Having found a family connection to Iwo Jima in 2016, we are in the midst of an odyssey to find out what happened to Linda’s father at the Battle of Iwo Jima, between February 19 and March 26, 1945. We bought and devoured more than forty books. on Iwo Jima, and the quest continues, but on this 77th anniversary, we stop to touch on another aspect that we inadvertently discovered, namely the Navy Seabees and Marine Engineers, and two of their construction projects. These projects were the Mount Suribachi road and the B-29 runways, each built under the onslaught of mortars, artillery, small arms fire and bomb drops.
Due to the endless slaughter of our Marines by seemingly limitless Japanese artillery and mortar fire, the few diaries and accounts of Murray’s 26th Marines of “D” Company are gruesome and shocking. For 36 days, Murray’s 2nd Platoon suffered extreme violence, with many bodies blown in half and a final casualty rate of 98%. 98%!!
The impetus for the first phase of the Suribachi route was to bring artillery spotters, ranging and echo devices to the summit. These devices greatly improved the accuracy of American naval and artillery fire, allowing Japanese field pieces to come under more accurate fire almost as soon as they fired. Slowly but surely these Japanese coins were phased out. Much of this success can be attributed to the construction of the first road to the summit of Mount Suribachi. Ironically, the secret to the Marines’ ultimate success was to fire the Japanese field guns and mortars and thus reveal their hidden caves and pillboxes.
The Mystery of Suribachi Road
On a technical level, Google Earth Pro images indicate that the Suribachi road is a technical nightmare. How is that possible, it was built by Navy Seabee 31? However, Google Earth Pro elevation and grade calculations show wild variation in grades, with grades as steep as 20% and switchback grade jumps as high as 32%.
Figure 1 above depicts the nascent Suribachi road and shows a tractor, heavy, M1 (Cat D7) with a LeTourneau tote scraper, doing what? It is difficult to load a scrapper uphill and impossible to load broken rock. What are the following seven men doing? By building a fast and easy route, has NCB31 thrown all its skills to the wind?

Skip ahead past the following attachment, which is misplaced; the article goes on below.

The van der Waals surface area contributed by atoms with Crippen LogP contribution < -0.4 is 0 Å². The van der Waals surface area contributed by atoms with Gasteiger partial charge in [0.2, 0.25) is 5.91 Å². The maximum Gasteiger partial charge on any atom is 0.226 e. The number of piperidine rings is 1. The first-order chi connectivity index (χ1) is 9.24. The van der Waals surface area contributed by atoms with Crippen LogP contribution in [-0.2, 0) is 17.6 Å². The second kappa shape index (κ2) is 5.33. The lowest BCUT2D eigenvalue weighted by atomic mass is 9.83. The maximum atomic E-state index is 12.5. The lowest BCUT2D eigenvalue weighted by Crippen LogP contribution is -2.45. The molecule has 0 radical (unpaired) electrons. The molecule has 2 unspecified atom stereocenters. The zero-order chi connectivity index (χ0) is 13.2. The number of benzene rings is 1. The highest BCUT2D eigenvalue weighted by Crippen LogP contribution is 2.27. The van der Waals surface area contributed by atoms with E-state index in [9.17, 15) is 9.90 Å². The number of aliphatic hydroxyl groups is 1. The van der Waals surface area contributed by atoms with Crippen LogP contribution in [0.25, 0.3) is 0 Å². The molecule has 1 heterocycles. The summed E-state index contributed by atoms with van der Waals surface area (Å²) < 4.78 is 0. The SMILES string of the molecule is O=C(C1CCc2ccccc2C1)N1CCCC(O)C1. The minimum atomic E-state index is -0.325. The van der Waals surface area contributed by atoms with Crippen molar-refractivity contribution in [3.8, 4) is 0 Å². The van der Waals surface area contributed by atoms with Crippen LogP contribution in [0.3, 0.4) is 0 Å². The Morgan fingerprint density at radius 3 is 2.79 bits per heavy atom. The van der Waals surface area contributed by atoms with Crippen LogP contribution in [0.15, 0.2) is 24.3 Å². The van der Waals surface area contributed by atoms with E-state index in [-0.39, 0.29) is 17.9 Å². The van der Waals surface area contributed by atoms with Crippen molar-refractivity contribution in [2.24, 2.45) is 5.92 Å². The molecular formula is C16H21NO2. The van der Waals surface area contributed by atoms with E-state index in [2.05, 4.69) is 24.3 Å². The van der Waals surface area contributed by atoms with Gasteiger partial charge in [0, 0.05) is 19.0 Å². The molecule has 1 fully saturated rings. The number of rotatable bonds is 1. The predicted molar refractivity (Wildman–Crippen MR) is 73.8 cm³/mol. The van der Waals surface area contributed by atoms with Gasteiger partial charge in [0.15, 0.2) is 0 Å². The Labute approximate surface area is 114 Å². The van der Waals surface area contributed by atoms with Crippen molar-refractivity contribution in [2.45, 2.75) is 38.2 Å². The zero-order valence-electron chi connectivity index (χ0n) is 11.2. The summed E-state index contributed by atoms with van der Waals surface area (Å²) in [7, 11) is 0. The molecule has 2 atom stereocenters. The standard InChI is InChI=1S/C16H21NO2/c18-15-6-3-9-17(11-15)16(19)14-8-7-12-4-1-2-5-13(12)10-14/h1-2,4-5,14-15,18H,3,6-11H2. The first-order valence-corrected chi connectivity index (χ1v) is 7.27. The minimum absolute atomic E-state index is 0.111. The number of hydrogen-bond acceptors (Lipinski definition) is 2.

“Two drivers were shot from the seat of an unarmored bulldozer which was called in to knock down the… embankment. A third volunteer engineer managed to operate the machine by crouching in a sheltered position and manipulating the controls with a shovel and an ax handle. By nightfall, the engineers had cleared the way for a tank attack. It was combat genius. (A Brief history of U, S. Marine Engineers, by Ralph W. Donnelly, page 8.)
Clinton J. Trefethon, 32, (Machinist’s Mate, Third of Kerby, Oregon) … had been operating his heavy bulldozer… “Everything was fine,” he said, until I started doing a D+6 route, I made a shot, then I backed up and returned to the same ground. The second time did the trick. The mine exploded under me, blew off my helmet and detached a caterpillar from the bulldozer. (Black Hell, page 188.)
“Massive artillery fire proved its worth, and its accuracy had been greatly increased now by the observation posts that had been set up on the newly conquered Mount Suribachi.” (The Fifth Marine Division in World War II by John C. Chapin, page 11.)
D+5″Intelligence observers and artillery observers (including flash-bang counter-battery observers) quickly turned the volcano into a vital observation post. (Howard M. Conner’s Spearhead, p. 68)
In their rush to get the gear to the top, did the Seabees, in a state of shock, lose their temper and just hit the road?
This route was started on D+15 (March 6.) A wider and more usable route was needed to move the truck trailer mounted radar, weather and navigation equipment to the summit of Mount Suribachi. For all intents and purposes, by the time the radar was installed, there remained little threat from the Japanese bombers and navy, and the infantry front lines had moved beyond the visible horizon towards the north. The purposes of this new equipment would have been to track kamikaze attacks, control the traffic of our thousand armadas of B-29 planes and rescue the crews of downed planes. (History of United States Marine Corps Operations in World War II: Operations in the Western Pacific, Volume IV, page 611.)
This second Mount Suribachi road was 35 feet wide, had two lanes, and was “oiled.” In Figure 2, notice the smooth slope and smooth back slope of 1.5:1 in this photo, seeming to show that it was not eye work. However, where are the quality issues in Figure 2?
The mystery deepens
We know from the records that the road is 5,000 feet long. The climb is approximately 400 feet, so a well-designed route should have a grade of less than 10%. However, Jack Cornwell in his A Seabee on Iwo Jima, They Also Served Who Drove Cranes and Cats, reported in mid-1945 that when going up the road on a borrowed motorcycle he should use the lowest gear, and the road was so steep that when he descended he also had to use the lowest gear. This looks like a 20 ±% rating.